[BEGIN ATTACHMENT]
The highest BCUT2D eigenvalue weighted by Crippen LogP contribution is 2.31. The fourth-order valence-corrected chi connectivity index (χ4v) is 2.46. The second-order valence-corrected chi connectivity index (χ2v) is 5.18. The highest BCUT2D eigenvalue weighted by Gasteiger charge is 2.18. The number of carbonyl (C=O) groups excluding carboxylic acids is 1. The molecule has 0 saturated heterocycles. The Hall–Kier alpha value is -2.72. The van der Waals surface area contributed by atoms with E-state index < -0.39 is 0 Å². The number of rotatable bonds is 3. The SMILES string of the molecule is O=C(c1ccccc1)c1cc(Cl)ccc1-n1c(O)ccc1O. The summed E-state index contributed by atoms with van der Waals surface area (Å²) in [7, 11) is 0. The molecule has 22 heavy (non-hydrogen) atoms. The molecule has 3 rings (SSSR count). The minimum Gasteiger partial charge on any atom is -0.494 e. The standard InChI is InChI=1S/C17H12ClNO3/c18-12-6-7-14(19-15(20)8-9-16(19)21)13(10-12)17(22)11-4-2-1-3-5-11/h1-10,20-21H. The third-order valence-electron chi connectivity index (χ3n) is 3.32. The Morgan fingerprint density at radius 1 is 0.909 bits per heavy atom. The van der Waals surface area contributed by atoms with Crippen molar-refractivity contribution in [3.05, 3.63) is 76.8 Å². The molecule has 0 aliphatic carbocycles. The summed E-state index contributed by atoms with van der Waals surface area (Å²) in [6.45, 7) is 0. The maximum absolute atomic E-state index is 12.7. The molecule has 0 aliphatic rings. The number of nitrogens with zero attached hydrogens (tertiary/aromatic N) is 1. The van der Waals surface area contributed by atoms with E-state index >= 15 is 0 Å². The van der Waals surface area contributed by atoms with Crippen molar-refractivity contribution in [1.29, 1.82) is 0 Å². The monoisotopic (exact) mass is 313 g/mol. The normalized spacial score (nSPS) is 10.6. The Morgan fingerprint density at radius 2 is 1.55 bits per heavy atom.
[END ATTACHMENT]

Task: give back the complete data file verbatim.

The highest BCUT2D eigenvalue weighted by Crippen LogP contribution is 2.31. The fourth-order valence-corrected chi connectivity index (χ4v) is 2.46. The second-order valence-corrected chi connectivity index (χ2v) is 5.18. The highest BCUT2D eigenvalue weighted by Gasteiger charge is 2.18. The number of carbonyl (C=O) groups excluding carboxylic acids is 1. The molecule has 0 saturated heterocycles. The Hall–Kier alpha value is -2.72. The van der Waals surface area contributed by atoms with E-state index < -0.39 is 0 Å². The number of rotatable bonds is 3. The SMILES string of the molecule is O=C(c1ccccc1)c1cc(Cl)ccc1-n1c(O)ccc1O. The summed E-state index contributed by atoms with van der Waals surface area (Å²) in [7, 11) is 0. The molecule has 22 heavy (non-hydrogen) atoms. The molecule has 3 rings (SSSR count). The minimum Gasteiger partial charge on any atom is -0.494 e. The standard InChI is InChI=1S/C17H12ClNO3/c18-12-6-7-14(19-15(20)8-9-16(19)21)13(10-12)17(22)11-4-2-1-3-5-11/h1-10,20-21H. The third-order valence-electron chi connectivity index (χ3n) is 3.32. The Morgan fingerprint density at radius 1 is 0.909 bits per heavy atom. The van der Waals surface area contributed by atoms with Crippen molar-refractivity contribution in [3.05, 3.63) is 76.8 Å². The molecule has 0 aliphatic carbocycles. The summed E-state index contributed by atoms with van der Waals surface area (Å²) in [6.45, 7) is 0. The maximum absolute atomic E-state index is 12.7. The molecule has 0 aliphatic rings. The number of nitrogens with zero attached hydrogens (tertiary/aromatic N) is 1. The van der Waals surface area contributed by atoms with E-state index >= 15 is 0 Å². The van der Waals surface area contributed by atoms with Crippen molar-refractivity contribution in [1.29, 1.82) is 0 Å². The monoisotopic (exact) mass is 313 g/mol. The normalized spacial score (nSPS) is 10.6. The Morgan fingerprint density at radius 2 is 1.55 bits per heavy atom.